Policy Configuration : Understanding the Network Access Rules Hierarchy

Configuring SSL Control
SonicWALL appliances running SonicOS Enhanced 4.0 and higher allow SSL Control, a system for providing visibility into the handshake of SSL sessions, and a method for constructing policies to control the establishment of SSL connections. SSL (Secure Sockets Layer) is the dominant standard for the encryption of TCP based network communications, with its most common and well-known application being HTTPS (HTTP over SSL). SSL provides digital certificate-based endpoint identification, and cryptographic and digest-based confidentiality to network communications.
An effect of the security provided by SSL is the obscuration of all payload, including the URL (Uniform Resource Locator, for example, https://www.mysonicwall.com) being requested by a client when establishing an HTTPS session. This is because of the fact that HTTP is transported within the encrypted SSL when using HTTPS. It is not until the SSL session is established (step 14) that the actual target resource (www.mysonicwall.com) is requested by the client, but because the SSL session is already established, no inspection of the session data by the SonicWALL firewall appliance or any other intermediate device is possible. As a result, URL based content filtering systems cannot consider the request to determine permissibility in any way other than by IP address.
While IP address based filtering does not work well for unencrypted HTTP because of the efficiency and popularity of Host-header based virtual hosting (defined in Key Concepts below), IP filtering can work effectively for HTTPS because of the rarity of Host-header based HTTPS sites. But this trust relies on the integrity of the HTTPS server operator, and assumes that SSL is not being used for deceptive purposes.
For the most part, SSL is employed legitimately, being used to secure sensitive communications, such as online shopping or banking, or any session where there is an exchange of personal or valuable information. The ever decreasing cost and complexity of SSL, however, has also spurred the growth of more dubious applications of SSL, designed primarily for the purposes of obfuscation or concealment rather than security.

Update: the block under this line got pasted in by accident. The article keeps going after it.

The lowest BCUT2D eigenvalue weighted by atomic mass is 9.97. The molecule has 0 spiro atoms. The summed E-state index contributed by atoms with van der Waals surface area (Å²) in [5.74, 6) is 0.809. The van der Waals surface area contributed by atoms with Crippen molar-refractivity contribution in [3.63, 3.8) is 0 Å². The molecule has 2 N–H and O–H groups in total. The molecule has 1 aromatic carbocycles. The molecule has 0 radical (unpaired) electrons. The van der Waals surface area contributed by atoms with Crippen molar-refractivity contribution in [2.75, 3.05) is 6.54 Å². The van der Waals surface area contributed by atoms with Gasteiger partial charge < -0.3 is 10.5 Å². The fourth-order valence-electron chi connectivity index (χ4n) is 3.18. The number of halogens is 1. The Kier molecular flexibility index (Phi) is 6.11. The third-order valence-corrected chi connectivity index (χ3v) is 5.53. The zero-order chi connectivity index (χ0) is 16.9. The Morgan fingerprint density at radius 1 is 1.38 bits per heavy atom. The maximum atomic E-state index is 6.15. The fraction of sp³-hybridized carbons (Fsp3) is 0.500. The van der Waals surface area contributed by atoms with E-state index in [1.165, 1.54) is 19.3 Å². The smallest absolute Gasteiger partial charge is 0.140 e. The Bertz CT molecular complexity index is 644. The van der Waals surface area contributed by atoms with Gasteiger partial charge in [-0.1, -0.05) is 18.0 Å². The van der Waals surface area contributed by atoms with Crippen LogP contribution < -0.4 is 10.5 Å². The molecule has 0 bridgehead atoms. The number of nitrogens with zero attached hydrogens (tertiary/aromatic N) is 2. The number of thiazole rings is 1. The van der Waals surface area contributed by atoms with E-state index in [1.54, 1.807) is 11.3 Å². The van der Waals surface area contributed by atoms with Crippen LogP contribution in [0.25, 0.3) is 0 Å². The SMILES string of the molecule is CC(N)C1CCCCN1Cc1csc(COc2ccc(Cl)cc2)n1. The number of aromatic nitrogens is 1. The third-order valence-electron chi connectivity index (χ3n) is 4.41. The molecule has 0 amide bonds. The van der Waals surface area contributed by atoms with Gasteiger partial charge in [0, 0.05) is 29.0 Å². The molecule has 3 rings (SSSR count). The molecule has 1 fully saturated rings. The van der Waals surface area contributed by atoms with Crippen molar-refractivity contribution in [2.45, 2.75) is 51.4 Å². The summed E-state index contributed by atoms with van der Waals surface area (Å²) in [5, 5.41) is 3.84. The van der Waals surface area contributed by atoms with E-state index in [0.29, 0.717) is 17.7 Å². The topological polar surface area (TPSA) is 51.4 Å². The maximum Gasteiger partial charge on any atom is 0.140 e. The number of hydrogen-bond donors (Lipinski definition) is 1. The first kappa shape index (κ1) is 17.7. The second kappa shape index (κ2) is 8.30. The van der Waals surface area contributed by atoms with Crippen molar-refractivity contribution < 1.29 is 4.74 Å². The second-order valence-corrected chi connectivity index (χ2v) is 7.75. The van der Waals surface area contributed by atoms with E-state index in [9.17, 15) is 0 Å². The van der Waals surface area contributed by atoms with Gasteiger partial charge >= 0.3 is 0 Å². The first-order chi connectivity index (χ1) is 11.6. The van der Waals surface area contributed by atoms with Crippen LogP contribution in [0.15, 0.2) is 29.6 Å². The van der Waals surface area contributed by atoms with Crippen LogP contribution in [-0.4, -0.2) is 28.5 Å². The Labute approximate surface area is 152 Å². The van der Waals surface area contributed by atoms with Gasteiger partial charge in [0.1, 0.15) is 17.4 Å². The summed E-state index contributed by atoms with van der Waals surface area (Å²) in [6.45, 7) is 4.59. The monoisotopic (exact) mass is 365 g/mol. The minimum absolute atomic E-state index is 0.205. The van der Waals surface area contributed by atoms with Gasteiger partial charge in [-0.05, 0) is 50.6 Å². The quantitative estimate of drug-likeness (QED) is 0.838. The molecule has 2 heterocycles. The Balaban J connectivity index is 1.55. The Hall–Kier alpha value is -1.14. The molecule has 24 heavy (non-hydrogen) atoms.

An increasingly common camouflage is the use of SSL encrypted Web-based proxy servers for the purpose of hiding browsing details, and bypassing content filters. While it is simple to block well known HTTPS proxy services of this sort by their IP address, it is virtually impossible to block the thousands of privately-hosted proxy servers that are readily available through a simple Web-search. The challenge is not the ever-increasing number of such services, but rather their unpredictable nature. Because these services are often hosted on home networks using dynamically addressed DSL and cable modem connections, the targets are constantly moving. Trying to block an unknown SSL target would require blocking all SSL traffic, which is practically infeasible.
SSL Control provides a number of methods to address this challenge by arming the security administrator with the ability to dissect and apply policy based controls to SSL session establishment. While the current implementation does not decode the SSL application data, it does allow for gateway-based identification and disallowance of suspicious SSL traffic.
For more information about SSL Control, see the SonicOS Enhanced 4.0 Administrator’s Guide.
To configure SSL Control, complete the following steps:
Expand the Firewall tree and click SSL Control. The SSL Control page displays.
Under General Settings, select Enable SSL Control to enable SSL Control for the selected group or appliance.
Log the event—If an SSL policy violation, as defined within the Configuration section below, is detected, the event is logged, but the SSL connection is allowed to continue.
Block the connection and log the event—In the event of a policy violation, the connection is blocked and the event is logged.
Enable Blacklist—Controls detection of the entries in the blacklist, as configured in the Custom Lists section below.
Enable Whitelist—Controls detection of the entries in the whitelist, as configured in the Custom Lists section below. Whitelisted entries take precedence over all other SSL control settings.
Detect Expired Certificates—Controls detection of certificates whose start date is before the current system time, or whose end date is beyond the current system time. Date validation depends on the SonicWALL’s System Time. Make sure your System Time is set correctly, preferably synchronized with NTP, on the System > Time page.
Detect SSLv2—Controls detection of SSLv2 exchanges. SSLv2 is known to be susceptible to cipher downgrade attacks because it does not do integrity checking on the handshake. Best practices recommend using SSLv3 or TLS instead of SSLv2.
Detect Self-Signed Certificates—Controls the detection of certificates where both the issuer and the subject have the same common name.
Detect Certificate signed by an Untrusted CA—Controls the detection of certificates where the issuer’s certificate is not in the SonicWALL’s System > Certificates trusted store.
Detect Weak Ciphers(< 64bits)—Controls the detection of SSL sessions negotiated with symmetric ciphers less than 64 bits, commonly indicating export cipher usage.
To add an entry to the Blacklist, type it into the Black List field and then click Add.
To add an entry to the Whitelist, type it into the White List field and then click Add.
When finished, click Update. To return to default values and start over, click Reset.